Module 2

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Module 2: Learning About Who Applies for Naturalization

Objective

This module will provide you with a basic understanding of who is applying for naturalization and the benefits and privileges of U.S. citizenship.

What are the Most Common Non-English Languages Spoken in the United States?

photo of a woman holding an American flagAccording to the American Community Survey (PDF), the ten most common non-English languages spoken in the United States are, in descending order: Spanish, Chinese, Tagalog, Vietnamese, French, Korean, German, Arabic, Russian, and French Creole.

Where Do Most Naturalized Citizens Come From?

The table below shows the top twelve countries of origin of naturalized citizens in Fiscal Year 2013 (Oct. 1, 2012 – Sept. 30, 2013), as reported (PDF) by the Department of Homeland Security’s Office of Immigration Statistics.

Fiscal Year 2014 Top Countries of Origin
Country Number of Naturalized Citizens
Mexico 94,889
India 37,854
Philippines 34,591
China 30,284
Cuba 24,092
Dominican Republic 23,775
Vietnam 18,837
Colombia 16,478
El Salvador 15,598
Haiti 13,676
South Korea 13,587
Jamaica 13,547

Does Every Permanent Resident (Green Card Holder) Have to Apply for Naturalization?

Becoming a U.S. citizen is a personal choice. Not every permanent resident (green card holder) chooses to become a U.S. citizen. A person can remain in the United States as a permanent resident as long as that individual keeps his or her permanent resident status current and does not commit an act that makes a person removable from the United States under immigration law. While living in the United States, permanent residents have certain rights and must adhere to certain responsibilities.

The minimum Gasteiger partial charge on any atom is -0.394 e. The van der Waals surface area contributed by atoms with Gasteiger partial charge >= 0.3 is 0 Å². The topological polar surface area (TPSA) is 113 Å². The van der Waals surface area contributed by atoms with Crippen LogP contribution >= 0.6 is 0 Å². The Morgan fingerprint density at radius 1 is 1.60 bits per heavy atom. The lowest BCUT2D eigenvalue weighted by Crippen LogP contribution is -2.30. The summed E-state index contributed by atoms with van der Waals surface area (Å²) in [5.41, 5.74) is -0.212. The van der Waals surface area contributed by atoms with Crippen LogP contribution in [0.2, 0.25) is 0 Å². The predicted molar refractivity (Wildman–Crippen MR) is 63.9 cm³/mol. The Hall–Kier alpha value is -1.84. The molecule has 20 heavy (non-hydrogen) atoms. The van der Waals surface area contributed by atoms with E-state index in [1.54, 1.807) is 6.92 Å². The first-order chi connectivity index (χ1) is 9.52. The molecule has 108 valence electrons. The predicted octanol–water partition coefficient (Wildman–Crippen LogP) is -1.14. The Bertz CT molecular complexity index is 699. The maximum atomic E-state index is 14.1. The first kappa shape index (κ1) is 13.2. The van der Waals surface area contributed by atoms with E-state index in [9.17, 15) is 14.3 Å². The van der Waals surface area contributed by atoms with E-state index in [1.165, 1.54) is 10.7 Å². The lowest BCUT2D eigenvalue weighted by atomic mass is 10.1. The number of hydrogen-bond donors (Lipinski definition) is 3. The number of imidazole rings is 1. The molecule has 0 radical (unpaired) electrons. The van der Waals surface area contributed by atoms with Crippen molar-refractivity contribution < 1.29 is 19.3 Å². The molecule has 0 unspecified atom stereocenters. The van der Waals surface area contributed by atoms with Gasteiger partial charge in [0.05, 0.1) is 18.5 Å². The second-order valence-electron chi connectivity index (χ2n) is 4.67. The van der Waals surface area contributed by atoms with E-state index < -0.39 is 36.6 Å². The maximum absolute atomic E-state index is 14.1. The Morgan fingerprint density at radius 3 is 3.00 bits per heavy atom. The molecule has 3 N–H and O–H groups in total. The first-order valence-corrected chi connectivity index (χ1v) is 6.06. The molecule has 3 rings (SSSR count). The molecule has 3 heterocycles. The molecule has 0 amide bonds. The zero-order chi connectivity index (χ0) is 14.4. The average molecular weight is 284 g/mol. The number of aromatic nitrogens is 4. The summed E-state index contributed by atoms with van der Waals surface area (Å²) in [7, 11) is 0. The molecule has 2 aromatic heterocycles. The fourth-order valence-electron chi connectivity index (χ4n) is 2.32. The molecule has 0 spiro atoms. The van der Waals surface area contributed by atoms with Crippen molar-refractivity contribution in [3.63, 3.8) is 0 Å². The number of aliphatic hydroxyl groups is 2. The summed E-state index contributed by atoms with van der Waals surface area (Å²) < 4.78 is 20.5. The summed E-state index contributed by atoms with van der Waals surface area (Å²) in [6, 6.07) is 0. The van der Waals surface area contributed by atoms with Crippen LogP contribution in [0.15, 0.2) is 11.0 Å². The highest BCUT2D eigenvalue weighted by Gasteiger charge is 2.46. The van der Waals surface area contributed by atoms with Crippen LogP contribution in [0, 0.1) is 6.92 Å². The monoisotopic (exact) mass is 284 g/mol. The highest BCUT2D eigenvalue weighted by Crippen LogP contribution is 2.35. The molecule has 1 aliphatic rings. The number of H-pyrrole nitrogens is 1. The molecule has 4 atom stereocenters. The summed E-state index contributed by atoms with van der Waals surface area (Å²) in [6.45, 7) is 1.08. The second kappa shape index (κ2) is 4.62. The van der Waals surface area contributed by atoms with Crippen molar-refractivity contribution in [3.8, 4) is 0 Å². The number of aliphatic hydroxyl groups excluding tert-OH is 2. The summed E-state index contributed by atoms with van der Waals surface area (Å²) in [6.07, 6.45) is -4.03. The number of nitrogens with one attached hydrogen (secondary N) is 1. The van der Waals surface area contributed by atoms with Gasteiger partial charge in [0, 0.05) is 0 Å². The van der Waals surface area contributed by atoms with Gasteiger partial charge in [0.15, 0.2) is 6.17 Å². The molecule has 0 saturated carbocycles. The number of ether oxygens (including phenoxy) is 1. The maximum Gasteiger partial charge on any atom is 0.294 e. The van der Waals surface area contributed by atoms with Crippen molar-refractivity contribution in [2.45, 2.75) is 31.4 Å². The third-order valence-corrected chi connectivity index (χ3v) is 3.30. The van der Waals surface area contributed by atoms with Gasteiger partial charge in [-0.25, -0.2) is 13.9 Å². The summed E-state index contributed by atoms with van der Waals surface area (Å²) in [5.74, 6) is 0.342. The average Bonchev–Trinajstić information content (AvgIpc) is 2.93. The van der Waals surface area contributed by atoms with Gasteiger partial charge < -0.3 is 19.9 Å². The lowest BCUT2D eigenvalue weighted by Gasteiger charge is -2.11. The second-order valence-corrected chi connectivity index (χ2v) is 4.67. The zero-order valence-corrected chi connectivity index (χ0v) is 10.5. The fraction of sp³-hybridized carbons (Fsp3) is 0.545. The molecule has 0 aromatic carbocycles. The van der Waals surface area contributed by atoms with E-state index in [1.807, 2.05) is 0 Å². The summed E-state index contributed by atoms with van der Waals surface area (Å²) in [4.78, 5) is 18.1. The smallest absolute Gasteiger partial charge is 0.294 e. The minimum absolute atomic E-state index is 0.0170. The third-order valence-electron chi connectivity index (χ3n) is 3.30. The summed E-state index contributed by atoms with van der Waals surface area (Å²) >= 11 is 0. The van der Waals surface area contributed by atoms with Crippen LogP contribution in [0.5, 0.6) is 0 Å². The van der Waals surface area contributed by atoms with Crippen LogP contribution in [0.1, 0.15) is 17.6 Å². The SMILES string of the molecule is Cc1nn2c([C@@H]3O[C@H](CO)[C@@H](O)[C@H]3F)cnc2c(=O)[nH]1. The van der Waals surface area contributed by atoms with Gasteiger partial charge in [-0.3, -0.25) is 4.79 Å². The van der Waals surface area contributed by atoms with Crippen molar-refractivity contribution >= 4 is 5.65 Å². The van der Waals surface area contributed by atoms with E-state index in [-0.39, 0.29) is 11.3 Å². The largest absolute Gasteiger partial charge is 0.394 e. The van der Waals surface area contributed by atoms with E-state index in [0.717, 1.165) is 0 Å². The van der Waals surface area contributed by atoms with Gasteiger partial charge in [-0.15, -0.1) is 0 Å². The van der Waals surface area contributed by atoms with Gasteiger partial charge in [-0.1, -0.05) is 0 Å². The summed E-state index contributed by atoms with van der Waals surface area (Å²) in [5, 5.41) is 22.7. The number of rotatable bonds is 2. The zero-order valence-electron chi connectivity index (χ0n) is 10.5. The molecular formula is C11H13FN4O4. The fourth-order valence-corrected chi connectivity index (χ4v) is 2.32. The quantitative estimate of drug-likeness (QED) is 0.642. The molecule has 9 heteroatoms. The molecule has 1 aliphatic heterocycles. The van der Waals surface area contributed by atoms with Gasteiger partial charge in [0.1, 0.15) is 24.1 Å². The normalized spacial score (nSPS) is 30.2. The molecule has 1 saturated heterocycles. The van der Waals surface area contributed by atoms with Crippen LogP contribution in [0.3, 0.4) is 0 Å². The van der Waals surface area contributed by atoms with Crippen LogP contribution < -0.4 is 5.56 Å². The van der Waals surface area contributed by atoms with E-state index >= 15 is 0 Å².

Why Do People Want to Become Naturalized U.S. Citizens?

Below are some of the benefits and privileges of U.S. citizenship:

  • Voting. Only citizens can vote in federal elections. Most states also restrict the right to vote, in most elections, to U.S. citizens.

  • Serving on a jury. Only U.S. citizens can serve on a federal jury. Most states also restrict jury service to U.S. citizens.

  • Traveling with a U.S. passport. A U.S. passport enables the holder to get assistance from the U.S. government when overseas, if necessary.

  • Bringing family members to the U.S. U.S. citizens generally get priority when petitioning to bring family members permanently to this country.

  • Obtaining citizenship for children under 18 years of age. In most cases, a child under 18 years of age can derive citizenship from a naturalized parent.

  • Applying for federal jobs. Certain jobs with government agencies require U.S. citizenship.

  • Becoming an elected official. Only citizens can run for federal office in the U.S. Senate or U.S. House of Representatives. Only citizens can run for most state and local offices as well.

  • Keeping U.S. residency. A U.S. citizen’s right to remain in the United States cannot be taken away.

  • Becoming eligible for federal grants and scholarships. Many financial aid grants, including college scholarships and funds given by the government for specific purposes, are available only to U.S. citizens.

  • Obtaining government benefits. Some government benefits, such as Social Security or Medicaid, are available only to U.S. citizens.
     

Summary

This module was designed to provide you with general information on who is applying for naturalization. As a volunteer, you may serve people from many different countries who speak a variety of languages. You can relay information about the benefits and privileges of U.S. citizenship so that learners can make an informed decision on choosing to become a naturalized citizen.

USCIS Resources